Gard's obsession with nuclear energy is one of the major plot points of The Tommyknockers, and it's also a very prominent bit of subtext (I don't think those two things are contradictory, but you might disagree).  One of the interesting things about the novel is the way in which the alien menace plays out as a combination of Gardener's fears about himself (and what drink is turning him into) and his fears about what nukes and what they can turn people into.  When King writes that Gardener "had become inexplicable to himself," he's writing about what people commonly say about alcoholics and junkies: that when they're high, they're not even the same person, not really. 

From a thematic standpoint, you'd expect King to have had Gardener be the one slowly changing into a creature with tentacles and translucent skin and mind-reading powers; it would make sense for that to be the source of the horror.  Instead, he did something that for my money is way more interesting: he keeps Gardener on the outside of that process.  However, I can't help but think that when he looks at Bobbi as she becomes increasingly less human, he's thinking that the way she looks and seems to him must be something similar to the way he looks and seems to other people when he's drinking; she's turning into a literal monster whereas he has turned into a figurative one, but the difference between the literal and the figurative didn't keep him from accidentally putting a hole in his wife's head, so perhaps it's not as meaningful a distinction as it might have been under other circumstances. 

That association between their monstrosity, in turn, makes Bobbi's transformation feel like something that is a result of Gardener's addictions and obsessions and weaknesses in some way; it makes the story way more tragic than it would have been if Gardener himself had been the recipient of the literal transformations.

You also have to look at the transmogrification -- fuck, I love that word -- of the Haven townspeople in terms of how it reflects the theme of nuclear energy.  A lot of the changes the Havenites go through -- losing teeth, bleeding uncontrollably, developing very pale skin -- are rather similar to symptoms of radiation sickness.  That's a real-world fear; there's also the less realistic sci-fi fear of mutation, which is seen in Bobbi's growing tentacles in the place of her lady parts.

You'd think this might all be painted in the starkest hues of black-and-white, but it isn't; King uses grayer tones, and makes the transformations intermittently seem as if they might, just possibly, have their upsides, too.  Visitors to Haven tend to suddenly get spectacularly bright ideas, and it seems to me as if some of them, if followed through on and implemented, might result in very positive social advancements ... if they could be used properly.  Thematically speaking, this is sorta like the equivalent of saying "Well, yeah, if we could make it safe, nuclear energy would be great."  Even in the town, some of the machines that get built show great potential: the giant projection of the clock tower, for instance.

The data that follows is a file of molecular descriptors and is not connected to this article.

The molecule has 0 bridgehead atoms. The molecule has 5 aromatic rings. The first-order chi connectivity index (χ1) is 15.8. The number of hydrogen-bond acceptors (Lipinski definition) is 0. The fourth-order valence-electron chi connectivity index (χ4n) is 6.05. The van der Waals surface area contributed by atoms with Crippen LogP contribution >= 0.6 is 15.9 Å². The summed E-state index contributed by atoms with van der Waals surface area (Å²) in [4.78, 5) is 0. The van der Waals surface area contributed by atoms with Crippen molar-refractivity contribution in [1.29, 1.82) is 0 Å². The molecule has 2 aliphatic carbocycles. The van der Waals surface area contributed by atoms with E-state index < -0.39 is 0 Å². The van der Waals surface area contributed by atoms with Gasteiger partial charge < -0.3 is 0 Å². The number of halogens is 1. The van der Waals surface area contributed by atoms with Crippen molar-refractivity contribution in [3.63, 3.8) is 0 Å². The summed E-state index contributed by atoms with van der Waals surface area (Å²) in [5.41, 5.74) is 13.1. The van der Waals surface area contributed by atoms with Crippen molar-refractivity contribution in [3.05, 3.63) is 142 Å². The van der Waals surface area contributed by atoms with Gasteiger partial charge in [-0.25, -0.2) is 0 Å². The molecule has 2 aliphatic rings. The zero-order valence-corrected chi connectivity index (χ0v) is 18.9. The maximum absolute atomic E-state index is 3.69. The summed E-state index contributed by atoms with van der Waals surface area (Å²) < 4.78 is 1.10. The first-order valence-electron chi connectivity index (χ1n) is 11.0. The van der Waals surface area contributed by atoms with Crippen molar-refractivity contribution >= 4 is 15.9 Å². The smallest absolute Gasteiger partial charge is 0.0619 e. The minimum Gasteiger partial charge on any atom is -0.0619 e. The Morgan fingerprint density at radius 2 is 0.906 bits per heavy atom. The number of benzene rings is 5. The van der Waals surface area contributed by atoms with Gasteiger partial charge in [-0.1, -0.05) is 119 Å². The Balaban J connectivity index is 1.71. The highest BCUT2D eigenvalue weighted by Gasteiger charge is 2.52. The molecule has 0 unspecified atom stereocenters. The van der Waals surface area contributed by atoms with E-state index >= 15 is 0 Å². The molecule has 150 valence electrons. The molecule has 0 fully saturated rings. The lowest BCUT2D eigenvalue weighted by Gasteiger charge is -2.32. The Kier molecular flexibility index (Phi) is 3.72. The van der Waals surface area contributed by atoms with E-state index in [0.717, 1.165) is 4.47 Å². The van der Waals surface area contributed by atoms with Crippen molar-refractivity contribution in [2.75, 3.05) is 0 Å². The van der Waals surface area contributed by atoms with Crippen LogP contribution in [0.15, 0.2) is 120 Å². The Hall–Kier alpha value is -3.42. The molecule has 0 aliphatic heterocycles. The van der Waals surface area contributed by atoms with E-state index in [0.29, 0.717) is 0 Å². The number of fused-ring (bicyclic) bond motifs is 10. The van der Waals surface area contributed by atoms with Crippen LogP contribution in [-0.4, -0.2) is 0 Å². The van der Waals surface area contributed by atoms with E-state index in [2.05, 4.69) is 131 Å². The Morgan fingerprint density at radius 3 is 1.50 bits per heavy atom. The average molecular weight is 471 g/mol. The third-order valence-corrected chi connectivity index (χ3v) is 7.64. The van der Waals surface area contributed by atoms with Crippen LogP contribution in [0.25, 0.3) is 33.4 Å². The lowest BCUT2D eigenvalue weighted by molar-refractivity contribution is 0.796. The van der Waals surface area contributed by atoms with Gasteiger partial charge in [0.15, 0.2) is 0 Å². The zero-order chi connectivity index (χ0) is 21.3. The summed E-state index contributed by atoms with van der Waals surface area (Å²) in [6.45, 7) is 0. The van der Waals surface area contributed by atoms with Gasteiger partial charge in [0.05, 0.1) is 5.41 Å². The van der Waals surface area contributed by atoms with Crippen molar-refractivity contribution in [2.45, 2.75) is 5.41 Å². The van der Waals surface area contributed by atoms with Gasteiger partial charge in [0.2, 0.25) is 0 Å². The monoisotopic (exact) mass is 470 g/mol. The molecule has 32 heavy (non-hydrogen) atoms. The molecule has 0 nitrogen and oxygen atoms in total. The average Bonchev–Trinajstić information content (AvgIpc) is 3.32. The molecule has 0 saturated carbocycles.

And in terms of Bobbi's character, the changes seem to give her a few things she has longed for but never been able to have: a sense of community with her fellow citizens, and power over her domineering sister.  Since I really quite like Bobbi in the early pages of the novel and therefore have an inherent sympathy for (and with) her, that helps make what happens to her a more complex thing than it might otherwise have been: there is at least some good, misapplied and perverted though it may be, in what has happened to her.

It's a good achievement King makes in adding these layers of complexity, and it keeps The Tommyknockers intriguing in terms of its implications.

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One thing that's worth pointing out is that at that time The Tommyknockers was published (November 1987), the Chernobyl disaster was still a relatively recent event.  That must have lent this novel's subtext some power for new-release readers that it might not have had at certain other points in history.  Today, in the wake of the Japan earthquake and tsunami and the as-yet-unresolved nuclear crisis that nation is experiencing, the theme is definitely relevant again.  That catastrophe occurred during my reread of The Tommyknockers, as did the crisis in Libya (that nation -- as well as troubles in the Middle East in general -- is also explicitly mentioned in the novel); this made for an odd feeling of timeliness from a novel approaching twenty-five years in age.  King has rarely been a topical writer, and while it remains to be seen whether or not his books will be able to survive from one generation to another, I think there is enough to many of the books (The Tommyknockers included) that is of cultural significance to make them well worth studying for readers twenty, thirty, forty years down the line.

Assuming there are any readers forty years down the line, of course...

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What do you suppose happened to ole Arglebargle?  The last time we saw him, he was on the floor struggling for air after Gardener had walloped him one and made his heart start doing the jitterbug.  Did he live?  Did he die?  We don't know.  It almost seems as if somewhere further into the novel, some nosy parker of a cop should have showed up in Haven looking for Gardener so he run him in for murder, but that never happens.  It's a minor point as far as unresolved plot points go, but I do kinda wonder about it.

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"It was a flying saucer.  They had been debunked by the Air Force, by thinking scientists, by psychologists.  No self-respecting science-fiction writer would put one in his story, and if he did, no self-respecting editor would touch it with a ten-foot pole."  (p. 144)
So, what does it say that King has put one in his story?  This would be easy to just chuckle at and accept as a vaguely lame in-joke, but I think it's a more useful comment than that.  In that little passage, King is furthering the sense of realism which has been a major part of the novel up to this point, and laying the groundwork to make some of the more outlandish plot elements that will come later seem realistic.  By having the notion of a flying saucer be both laughable and utterly real to Jim, he's also drawing us that much closer to Gardener, who, in this regard, is our proxy.